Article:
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An artist's illustration of the first interstellar asteroid, `Oumuamua. Credit: European Southern Observatory.

Astronomers today confirmed that an asteroid first spotted zipping through our solar system last month came from another star system. 'Oumuamua — Hawaiian for "a messenger from afar arriving first" — is one of the most elongated cosmic objects known to date.

Why it matters: 'Oumuamua's bizarre shape is unlike any other asteroid seen yet, and could "provide new clues regarding into how other solar systems formed," according to a NASA press release.

'Oumuamua's distinguishing characteristics, detailed by a team of astronomers led by Karen Meech from the Institute for Astronomy in Hawaii, and published Monday in the journal Nature:

  • 'Oumuamua's orbit isn't possible in our solar system, the researchers concluded, meaning it came from another solar system.
  • The cigar-shaped asteroid is dark and reddish, and is about ten times long as it is wide.
  • Unlike comets, it doesn't have any gas or dust surrounding it. But it is similar to some comets and asteroids. "This is important because it suggests that planetary compositions like ours could be typical across the Galaxy," Stuart Clark writes in the Guardian.
  • According to NASA, these properties "suggest that 'Oumuamua is dense, comprised of rock and possibly metals, has no water or ice, and that its surface was reddened due to the effects of irradiation from cosmic rays over hundreds of millions of years."

Timeline:

  • The object was first discovered Oct. 19 by the University of Hawaii's Pan-STARRS1 telescope. Soon after, telescopes around the globe, including the European Southern Observatory's s Very Large Telescope in Chile, began measuring the asteroid's characteristics.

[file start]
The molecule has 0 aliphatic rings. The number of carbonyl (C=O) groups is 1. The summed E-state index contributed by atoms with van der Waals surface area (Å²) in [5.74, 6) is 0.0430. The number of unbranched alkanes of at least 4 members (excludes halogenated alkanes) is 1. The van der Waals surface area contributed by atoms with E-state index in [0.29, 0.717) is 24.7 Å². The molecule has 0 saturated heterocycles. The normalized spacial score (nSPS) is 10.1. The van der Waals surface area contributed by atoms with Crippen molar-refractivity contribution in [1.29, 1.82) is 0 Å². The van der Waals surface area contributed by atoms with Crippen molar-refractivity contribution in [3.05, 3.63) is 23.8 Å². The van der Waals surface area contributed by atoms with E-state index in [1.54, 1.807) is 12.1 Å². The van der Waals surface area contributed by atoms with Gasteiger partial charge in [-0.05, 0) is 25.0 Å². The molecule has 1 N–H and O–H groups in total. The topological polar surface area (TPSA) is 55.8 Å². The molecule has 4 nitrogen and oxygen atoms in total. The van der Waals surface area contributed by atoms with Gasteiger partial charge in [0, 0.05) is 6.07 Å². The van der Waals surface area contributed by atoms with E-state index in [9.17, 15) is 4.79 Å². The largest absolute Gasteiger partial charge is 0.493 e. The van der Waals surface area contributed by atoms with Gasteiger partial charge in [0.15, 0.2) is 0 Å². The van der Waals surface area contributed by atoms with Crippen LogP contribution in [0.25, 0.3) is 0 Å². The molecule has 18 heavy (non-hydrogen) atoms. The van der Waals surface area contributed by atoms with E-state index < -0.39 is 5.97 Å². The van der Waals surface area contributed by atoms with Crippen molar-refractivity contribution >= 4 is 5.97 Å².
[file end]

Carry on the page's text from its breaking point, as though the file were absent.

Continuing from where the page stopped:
• The asteroid can still be seen by large ground-based telescopes, but it is rapidly fading from view as it travels away from Earth. It is expected to no longer be detectable around mid-December.

Go deeper

4 hours ago - World

Maximum pressure campaign escalates with Fakhrizadeh killing

Photo: Fars News Agency via AP

The assassination of Mohsen Fakhrizadeh, the architect of Iran’s military nuclear program, is a new height in the maximum pressure campaign led by the Trump administration and the Netanyahu government against Iran.

Why it matters: It exceeds the capture of the Iranian nuclear archives by the Mossad, and the sabotage in the advanced centrifuge facility in Natanz.

Scoop: Biden weighs retired General Lloyd Austin for Pentagon chief

Lloyd Austin testifying before Congress in 2015. Photo: Chip Somodevilla/Getty Images

Joe Biden is considering retired four-star General Lloyd Austin as his nominee for defense secretary, adding him to a shortlist that includes Jeh Johnson, Tammy Duckworth and Michele Flournoy, two sources with direct knowledge of the decision-making tell Axios.

Why it matters: A nominee for Pentagon chief was noticeably absent when the president-elect rolled out his national security team Tuesday. Flournoy had been widely seen as the likely pick, but Axios is told other factors — race, experience, Biden's comfort level — have come into play.

Updated 6 hours ago - Politics & Policy

Coronavirus dashboard

Illustration: Sarah Grillo/Axios

  1. Health: WHO: AstraZeneca vaccine must be evaluated on "more than a press release."
  2. Politics: Supreme Court backs religious groups on New York COVID restrictions.
  3. World: Thailand, Philippines sign deal with AstraZeneca for vaccine.
  4. Economy: Safety nets to disappear in December Black Friday shopping across the U.S., in photosAmazon hires 1,400 workers a day throughout pandemic.
  5. Education: National standardized tests delayed until 2022.